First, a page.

The state said there will be other changes as well.
These changes wouldn’t have altered the case at hand, Garcia said, since it appeared the claims sought to invalidate all restrictions at restaurants, though he said “the particular claims and claims of relief are not entirely clear for me.”
He said if the state supreme court did not make a decision and remanded the case to lower courts, it could result in inconsistent decisions throughout the state.
Artuso, meanwhile, said allowing indoor dining again would not be moot because the state could still reverse this later.
“It’s fully possible that a month from now that orders will be issued or changed to again completely close indoor dining,” he said.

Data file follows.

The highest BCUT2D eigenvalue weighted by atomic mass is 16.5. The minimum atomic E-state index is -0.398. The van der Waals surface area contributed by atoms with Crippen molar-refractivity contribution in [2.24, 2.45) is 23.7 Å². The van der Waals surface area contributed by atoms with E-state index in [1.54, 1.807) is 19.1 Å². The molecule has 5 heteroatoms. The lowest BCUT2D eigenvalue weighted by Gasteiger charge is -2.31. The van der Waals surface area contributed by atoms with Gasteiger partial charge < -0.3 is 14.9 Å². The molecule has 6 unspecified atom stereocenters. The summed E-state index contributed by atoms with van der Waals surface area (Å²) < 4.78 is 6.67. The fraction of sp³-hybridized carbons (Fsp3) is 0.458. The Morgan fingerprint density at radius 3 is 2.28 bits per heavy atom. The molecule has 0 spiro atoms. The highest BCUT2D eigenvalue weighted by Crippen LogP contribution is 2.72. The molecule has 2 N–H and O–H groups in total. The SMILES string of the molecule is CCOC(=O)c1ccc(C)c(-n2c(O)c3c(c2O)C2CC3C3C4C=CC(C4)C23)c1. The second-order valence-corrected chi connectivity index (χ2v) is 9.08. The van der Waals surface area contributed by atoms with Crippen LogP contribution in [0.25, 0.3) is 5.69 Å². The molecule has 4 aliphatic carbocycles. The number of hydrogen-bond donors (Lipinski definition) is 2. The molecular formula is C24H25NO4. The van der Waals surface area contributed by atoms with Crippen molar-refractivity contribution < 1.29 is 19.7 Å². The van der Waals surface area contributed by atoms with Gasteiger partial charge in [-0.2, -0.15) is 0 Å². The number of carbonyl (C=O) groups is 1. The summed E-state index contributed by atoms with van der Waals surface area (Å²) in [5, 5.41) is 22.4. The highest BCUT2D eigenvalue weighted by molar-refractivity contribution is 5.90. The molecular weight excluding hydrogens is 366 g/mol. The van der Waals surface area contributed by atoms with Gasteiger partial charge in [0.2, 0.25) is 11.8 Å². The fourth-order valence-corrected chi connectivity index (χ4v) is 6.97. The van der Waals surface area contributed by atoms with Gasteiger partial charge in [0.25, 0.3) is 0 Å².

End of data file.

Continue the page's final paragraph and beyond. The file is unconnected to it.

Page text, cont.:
The supreme court, however, avoided this potential problem by issuing their order in favor of the state.
The lawsuit was brought by the New Mexico Restaurant Association along with seven restaurants.
After the order by District Court Judge Raymond Romero struck down the indoor dining ban, the Supreme Court granted an emergency request by the state to stay that order.
The Republican Party of New Mexico had also supported the restaurants’ efforts, as had the state House and Senate minority leaders.
Republican Party of New Mexico chairman Steve Pearce criticized the decision.
“Today’s ruling is another disappointing setback in the call for equal protection under the law. The Lujan Grisham Administration’s ban on in-house dining is not supported by facts or science in any way and is arbitrary and capricious,” Pearce said. “This is another example of the Administration exceeding its authority and the High Court accepting it. The ruling manifests the important need for change at the polls this November, including the judiciary.”